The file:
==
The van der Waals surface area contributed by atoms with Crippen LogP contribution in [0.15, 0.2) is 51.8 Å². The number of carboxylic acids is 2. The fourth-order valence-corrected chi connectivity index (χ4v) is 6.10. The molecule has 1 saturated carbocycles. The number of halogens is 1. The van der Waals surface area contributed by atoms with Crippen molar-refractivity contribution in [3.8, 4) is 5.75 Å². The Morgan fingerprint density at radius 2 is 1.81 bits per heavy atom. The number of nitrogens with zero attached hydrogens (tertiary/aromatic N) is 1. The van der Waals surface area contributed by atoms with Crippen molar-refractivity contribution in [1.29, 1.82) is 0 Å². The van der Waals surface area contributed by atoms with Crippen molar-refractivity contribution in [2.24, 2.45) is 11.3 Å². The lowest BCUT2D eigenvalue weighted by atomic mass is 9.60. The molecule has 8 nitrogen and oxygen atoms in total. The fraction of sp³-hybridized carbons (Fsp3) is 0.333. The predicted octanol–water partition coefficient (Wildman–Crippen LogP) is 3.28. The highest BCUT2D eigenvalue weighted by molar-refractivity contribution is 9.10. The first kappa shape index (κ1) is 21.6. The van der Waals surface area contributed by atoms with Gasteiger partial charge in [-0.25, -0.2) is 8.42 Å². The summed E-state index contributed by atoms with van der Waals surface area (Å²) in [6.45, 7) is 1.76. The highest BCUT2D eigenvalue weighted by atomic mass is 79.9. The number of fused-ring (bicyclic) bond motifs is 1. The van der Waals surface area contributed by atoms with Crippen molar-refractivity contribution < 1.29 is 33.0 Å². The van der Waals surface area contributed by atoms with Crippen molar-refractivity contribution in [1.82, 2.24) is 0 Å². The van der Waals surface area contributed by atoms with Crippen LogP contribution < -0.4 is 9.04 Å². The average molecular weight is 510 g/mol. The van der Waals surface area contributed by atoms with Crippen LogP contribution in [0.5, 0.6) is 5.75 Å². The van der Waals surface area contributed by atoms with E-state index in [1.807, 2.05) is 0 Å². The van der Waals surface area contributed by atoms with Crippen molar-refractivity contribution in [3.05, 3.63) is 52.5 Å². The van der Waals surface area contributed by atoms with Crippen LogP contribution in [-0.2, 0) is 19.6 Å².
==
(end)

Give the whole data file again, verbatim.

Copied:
The van der Waals surface area contributed by atoms with Crippen LogP contribution in [0.15, 0.2) is 51.8 Å². The number of carboxylic acids is 2. The fourth-order valence-corrected chi connectivity index (χ4v) is 6.10. The molecule has 1 saturated carbocycles. The number of halogens is 1. The van der Waals surface area contributed by atoms with Crippen molar-refractivity contribution in [3.8, 4) is 5.75 Å². The Morgan fingerprint density at radius 2 is 1.81 bits per heavy atom. The number of nitrogens with zero attached hydrogens (tertiary/aromatic N) is 1. The van der Waals surface area contributed by atoms with Crippen molar-refractivity contribution in [1.29, 1.82) is 0 Å². The van der Waals surface area contributed by atoms with Crippen molar-refractivity contribution in [2.24, 2.45) is 11.3 Å². The lowest BCUT2D eigenvalue weighted by atomic mass is 9.60. The molecule has 8 nitrogen and oxygen atoms in total. The fraction of sp³-hybridized carbons (Fsp3) is 0.333. The predicted octanol–water partition coefficient (Wildman–Crippen LogP) is 3.28. The highest BCUT2D eigenvalue weighted by molar-refractivity contribution is 9.10. The first kappa shape index (κ1) is 21.6. The van der Waals surface area contributed by atoms with Gasteiger partial charge in [-0.25, -0.2) is 8.42 Å². The summed E-state index contributed by atoms with van der Waals surface area (Å²) in [6.45, 7) is 1.76. The highest BCUT2D eigenvalue weighted by atomic mass is 79.9. The number of fused-ring (bicyclic) bond motifs is 1. The van der Waals surface area contributed by atoms with Crippen molar-refractivity contribution < 1.29 is 33.0 Å². The van der Waals surface area contributed by atoms with Crippen molar-refractivity contribution in [1.82, 2.24) is 0 Å². The van der Waals surface area contributed by atoms with Crippen LogP contribution < -0.4 is 9.04 Å². The average molecular weight is 510 g/mol. The van der Waals surface area contributed by atoms with Crippen LogP contribution in [0.5, 0.6) is 5.75 Å². The van der Waals surface area contributed by atoms with E-state index in [1.807, 2.05) is 0 Å². The van der Waals surface area contributed by atoms with Crippen molar-refractivity contribution in [3.05, 3.63) is 52.5 Å². The van der Waals surface area contributed by atoms with Crippen LogP contribution in [-0.2, 0) is 19.6 Å².